Do you agree that 1. the earth is warming
2. human carbon emissions are contributing to the warming?
Yes. There are many inputs that are causing the earth to warm. 1 of which is human activity.
Now, I should stipulate that my belief in global warming is similar to yelling “FIRE! FIRE!” And upon being questioned where the fire is, you answer “In the fireplace.”
The degree to which we contribute is small. And if we humans weren’t here, the earth would be just as warm, virtually, than it is now. So any activity to “reduce” global warming is going to get a skeptical reaction from me.
If so, then what do you support?
Virtually nothing. At most, continued scientific research to measure the “problem”.
I have to say I find the cynicism in your first sentence a bit insulting.
I understand. But how else do you explain the concepts of massive revenue payments from the developed world to the non.
Anyway. Yes, the world is warming and yes, we are contributing to that. The world has been much colder with much more CO2 in the air. Further, the world has been much warming with much less CO2 in the air. And finally, the human race does BETTER when the world is warmer. Much more food and much less disease. We thrive in the heat.
Fair enough Pino,
Can I trouble you for some data to support the below statement? This is what I’m most interested in investigating further.
“The degree to which we contribute is small. And if we humans weren’t here, the earth would be just as warm, virtually, than it is now.”
While we’re at it, anything you have on this would help me as well:
“The world has been much colder with much more CO2 in the air. Further, the world has been much warming with much less CO2 in the air.”
Also, you’ve lost me with the massive revenue from the developed world to the non-developed world comment I’m afraid. You are saying liberals want to give more money to poor countries than conservatives do? How does that relate to the accusation that liberals use global warming as a ruse to raise revenue? Liberals want to scare Americans into instituting a pointless carbon tax so the revenue can be sent to the third world? I’m utterly confused…
Finally, I admire your moxie with this one:
“And finally, the human race does BETTER when the world is warmer. Much more food and much less disease. We thrive in the heat.”
I’d be lying if I said I didn’t get a chuckle out of it. Of course, I live in San Diego. I imagine a few people in west Texas might be less inclined to see the humor.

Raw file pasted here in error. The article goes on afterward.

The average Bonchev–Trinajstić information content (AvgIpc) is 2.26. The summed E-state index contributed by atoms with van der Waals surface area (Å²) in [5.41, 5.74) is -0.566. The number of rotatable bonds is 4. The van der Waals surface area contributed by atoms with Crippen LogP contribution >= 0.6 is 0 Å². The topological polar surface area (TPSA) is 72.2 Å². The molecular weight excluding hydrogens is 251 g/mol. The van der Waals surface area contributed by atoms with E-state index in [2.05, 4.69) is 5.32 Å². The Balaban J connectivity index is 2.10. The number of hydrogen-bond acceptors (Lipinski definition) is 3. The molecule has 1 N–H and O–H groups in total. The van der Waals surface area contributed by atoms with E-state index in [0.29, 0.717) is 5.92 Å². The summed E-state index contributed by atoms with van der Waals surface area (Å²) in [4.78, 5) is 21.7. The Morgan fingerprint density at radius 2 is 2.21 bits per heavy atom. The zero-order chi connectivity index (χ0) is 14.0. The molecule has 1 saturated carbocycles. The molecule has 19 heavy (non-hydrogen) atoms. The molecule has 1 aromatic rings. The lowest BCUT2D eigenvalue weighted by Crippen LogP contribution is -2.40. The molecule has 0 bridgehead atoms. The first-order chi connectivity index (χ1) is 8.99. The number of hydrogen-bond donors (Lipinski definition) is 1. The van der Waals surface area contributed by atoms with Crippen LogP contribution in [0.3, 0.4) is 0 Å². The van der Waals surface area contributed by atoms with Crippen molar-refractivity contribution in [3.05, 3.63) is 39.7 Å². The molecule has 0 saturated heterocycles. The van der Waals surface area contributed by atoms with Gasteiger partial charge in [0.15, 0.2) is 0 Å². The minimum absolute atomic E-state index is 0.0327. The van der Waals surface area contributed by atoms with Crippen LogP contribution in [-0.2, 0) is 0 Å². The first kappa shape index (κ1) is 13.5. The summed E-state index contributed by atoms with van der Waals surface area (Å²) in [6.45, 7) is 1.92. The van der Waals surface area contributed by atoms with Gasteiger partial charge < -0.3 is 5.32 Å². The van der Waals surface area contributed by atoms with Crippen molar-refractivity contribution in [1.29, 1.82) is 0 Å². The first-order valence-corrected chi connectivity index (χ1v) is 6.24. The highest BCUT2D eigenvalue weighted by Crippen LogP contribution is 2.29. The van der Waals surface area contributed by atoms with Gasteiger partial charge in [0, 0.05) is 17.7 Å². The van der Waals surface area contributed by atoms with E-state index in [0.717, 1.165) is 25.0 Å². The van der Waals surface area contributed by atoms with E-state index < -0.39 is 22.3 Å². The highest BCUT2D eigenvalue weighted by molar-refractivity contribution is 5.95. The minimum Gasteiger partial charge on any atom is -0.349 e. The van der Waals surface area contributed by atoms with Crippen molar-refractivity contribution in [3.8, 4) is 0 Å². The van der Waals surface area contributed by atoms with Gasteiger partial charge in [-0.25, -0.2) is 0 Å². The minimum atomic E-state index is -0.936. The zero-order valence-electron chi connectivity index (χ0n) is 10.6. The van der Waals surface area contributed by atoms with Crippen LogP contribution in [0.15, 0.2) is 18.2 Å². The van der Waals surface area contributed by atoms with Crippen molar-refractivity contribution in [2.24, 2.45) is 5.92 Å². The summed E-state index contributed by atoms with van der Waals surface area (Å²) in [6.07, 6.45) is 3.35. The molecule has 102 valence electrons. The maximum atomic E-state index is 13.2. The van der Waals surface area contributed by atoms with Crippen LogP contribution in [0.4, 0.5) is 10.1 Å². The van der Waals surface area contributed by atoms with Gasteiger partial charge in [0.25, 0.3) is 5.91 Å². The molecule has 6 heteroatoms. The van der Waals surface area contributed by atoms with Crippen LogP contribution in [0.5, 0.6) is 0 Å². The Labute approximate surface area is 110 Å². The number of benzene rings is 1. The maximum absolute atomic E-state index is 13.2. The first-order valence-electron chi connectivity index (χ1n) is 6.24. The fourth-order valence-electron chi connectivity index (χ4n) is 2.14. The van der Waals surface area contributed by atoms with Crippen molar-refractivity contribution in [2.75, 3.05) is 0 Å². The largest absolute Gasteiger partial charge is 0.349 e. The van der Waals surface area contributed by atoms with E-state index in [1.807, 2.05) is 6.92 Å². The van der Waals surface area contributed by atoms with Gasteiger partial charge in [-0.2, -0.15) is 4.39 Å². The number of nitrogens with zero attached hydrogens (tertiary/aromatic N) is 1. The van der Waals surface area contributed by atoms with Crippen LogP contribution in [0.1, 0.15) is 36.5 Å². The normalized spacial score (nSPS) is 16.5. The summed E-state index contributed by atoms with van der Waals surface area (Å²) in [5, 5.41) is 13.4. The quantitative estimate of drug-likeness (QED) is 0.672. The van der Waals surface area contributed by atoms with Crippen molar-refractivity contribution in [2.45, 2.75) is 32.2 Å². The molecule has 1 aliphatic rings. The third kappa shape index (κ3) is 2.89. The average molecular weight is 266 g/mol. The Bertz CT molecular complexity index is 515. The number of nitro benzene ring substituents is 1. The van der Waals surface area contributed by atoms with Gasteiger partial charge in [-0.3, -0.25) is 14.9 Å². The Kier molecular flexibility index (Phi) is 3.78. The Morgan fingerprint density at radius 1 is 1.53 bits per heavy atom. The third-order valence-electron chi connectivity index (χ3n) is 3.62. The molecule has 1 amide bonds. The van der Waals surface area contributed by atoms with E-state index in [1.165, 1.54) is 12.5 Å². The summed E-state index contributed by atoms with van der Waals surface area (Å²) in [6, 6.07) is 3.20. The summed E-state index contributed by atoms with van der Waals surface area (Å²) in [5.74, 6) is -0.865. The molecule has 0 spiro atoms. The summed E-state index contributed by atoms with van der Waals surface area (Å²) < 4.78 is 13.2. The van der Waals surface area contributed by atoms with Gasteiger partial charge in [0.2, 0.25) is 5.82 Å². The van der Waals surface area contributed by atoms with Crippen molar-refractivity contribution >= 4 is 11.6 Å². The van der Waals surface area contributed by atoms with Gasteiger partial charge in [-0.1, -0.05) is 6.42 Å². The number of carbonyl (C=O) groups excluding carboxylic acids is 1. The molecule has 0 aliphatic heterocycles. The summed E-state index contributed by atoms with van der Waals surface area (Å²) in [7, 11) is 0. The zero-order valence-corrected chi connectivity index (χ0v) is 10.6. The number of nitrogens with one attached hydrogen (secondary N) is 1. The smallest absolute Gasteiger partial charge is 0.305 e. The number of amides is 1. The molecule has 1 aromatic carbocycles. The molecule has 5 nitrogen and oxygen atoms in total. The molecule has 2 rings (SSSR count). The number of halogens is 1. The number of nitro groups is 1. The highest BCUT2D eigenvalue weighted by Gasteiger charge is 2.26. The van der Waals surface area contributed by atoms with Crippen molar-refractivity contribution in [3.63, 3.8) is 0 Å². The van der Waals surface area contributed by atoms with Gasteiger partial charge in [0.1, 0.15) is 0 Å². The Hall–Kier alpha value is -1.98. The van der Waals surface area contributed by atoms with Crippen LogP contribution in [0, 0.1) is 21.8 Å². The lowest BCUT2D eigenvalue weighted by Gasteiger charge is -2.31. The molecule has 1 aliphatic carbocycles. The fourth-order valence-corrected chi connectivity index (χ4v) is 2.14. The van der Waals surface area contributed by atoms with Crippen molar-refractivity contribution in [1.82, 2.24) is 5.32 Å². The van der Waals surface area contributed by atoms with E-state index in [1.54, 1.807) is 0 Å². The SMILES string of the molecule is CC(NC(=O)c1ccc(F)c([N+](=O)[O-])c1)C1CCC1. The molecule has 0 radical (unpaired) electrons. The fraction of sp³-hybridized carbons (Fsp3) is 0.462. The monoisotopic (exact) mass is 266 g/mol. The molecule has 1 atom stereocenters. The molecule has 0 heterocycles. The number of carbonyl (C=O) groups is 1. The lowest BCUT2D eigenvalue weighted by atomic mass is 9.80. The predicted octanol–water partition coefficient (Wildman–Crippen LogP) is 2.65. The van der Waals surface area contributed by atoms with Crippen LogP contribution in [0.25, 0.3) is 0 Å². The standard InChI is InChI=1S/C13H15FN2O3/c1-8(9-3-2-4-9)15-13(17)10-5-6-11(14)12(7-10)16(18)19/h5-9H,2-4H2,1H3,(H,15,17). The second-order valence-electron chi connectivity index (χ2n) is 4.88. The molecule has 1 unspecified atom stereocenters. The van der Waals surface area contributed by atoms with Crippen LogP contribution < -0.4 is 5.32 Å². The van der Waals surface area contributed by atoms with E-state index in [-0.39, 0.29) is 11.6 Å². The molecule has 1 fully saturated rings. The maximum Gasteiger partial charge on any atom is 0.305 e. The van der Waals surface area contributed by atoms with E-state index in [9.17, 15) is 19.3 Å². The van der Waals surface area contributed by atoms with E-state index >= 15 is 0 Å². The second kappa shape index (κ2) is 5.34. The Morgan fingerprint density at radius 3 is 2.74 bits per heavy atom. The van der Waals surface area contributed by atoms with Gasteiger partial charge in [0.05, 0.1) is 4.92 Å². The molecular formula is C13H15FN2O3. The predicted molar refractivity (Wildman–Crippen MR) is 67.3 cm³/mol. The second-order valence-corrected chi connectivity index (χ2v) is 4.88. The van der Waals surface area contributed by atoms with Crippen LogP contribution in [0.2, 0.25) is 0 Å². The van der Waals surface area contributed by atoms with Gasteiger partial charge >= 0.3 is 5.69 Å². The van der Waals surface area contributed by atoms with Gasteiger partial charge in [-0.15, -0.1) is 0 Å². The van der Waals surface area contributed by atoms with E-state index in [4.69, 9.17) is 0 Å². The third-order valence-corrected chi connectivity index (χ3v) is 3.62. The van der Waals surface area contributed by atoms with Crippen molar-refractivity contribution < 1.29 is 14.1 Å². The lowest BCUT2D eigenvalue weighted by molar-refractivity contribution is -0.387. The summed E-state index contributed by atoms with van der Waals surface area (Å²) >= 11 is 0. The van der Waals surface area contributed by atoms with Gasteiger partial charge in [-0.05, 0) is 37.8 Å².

The consequences of agw are unknown also.
We cannot measure whether carbon credits do any good at all in fighting man made global warming . What if we do it and we still have global warming ? What will be the left’s answer ? Drum role please,,,,. We must do more . Like the failed stimulus. The answer, the stimulus was not big enough. Wow, I feel like Kreskin. I can predict that we will have to tax those carbon bastards even more. We don’t care if it ruins every country. We are fighting for Mother Earth.
However, my sane friends, we can measure the economic destruction of our leftwing friends solution to global warming . We know that it will cause economic destruction . We know that green dividends are lies . Examples, Obama’s green jobs .. Evergreen Solar Inc., in Massachusetts went bankrupt. .Solyndra, Inc.in California failed . Both lost hundreds of millions of dollars .
Unlike man made global warming, these are documented facts .But you say companies fail all of the time. Well how about a whole country failing at least partially because of going green.. Can you say Spain ? They went in whole hog for green . They are another of Europe’s basket cases .
Then you have corn based ethanol, which even tree huggers admit is a waste. The list never stops .
Alan, The argument that it will damage the economy to work against global warming has already been disproven. The EU has met the Kyoto standards, if anything that has helped their economy and given them a technological edge in green technology that China is getting far more serious about needing to purchase and develop. Germany’s economy is out performing the US economy in part because of those innovations. Yet I was told by some on the right that Kyoto was a plot by the Europeans to hurt the US — they’d force us to play on their terms and we’d be handicapped and lose out. That was silly, but some really believed this idea that Kyoto was economic death. Well, the EU met the goals, their economy was not harmed and if anything helped. It’s harder to hold on to those ‘the sky will fall’ predictions when reality has proven otherwise. That’s the documented fact — what you call documented facts are, well, silly.
Just a clarification. The Germany economy is no longer outperforming the US economy. Last quarter it grew at a 0.1% seasonally adjusted growth rate vs. 1.3% growth in the first quarter. Futhermore, Alan’s points on both solar and ethanol are valid. I think the government does have a role in green energy, but that role should not consist of choosing individual companies. As both Evergreen Solar and Solyndra attest, bureaucrats are very bad at choosing winners.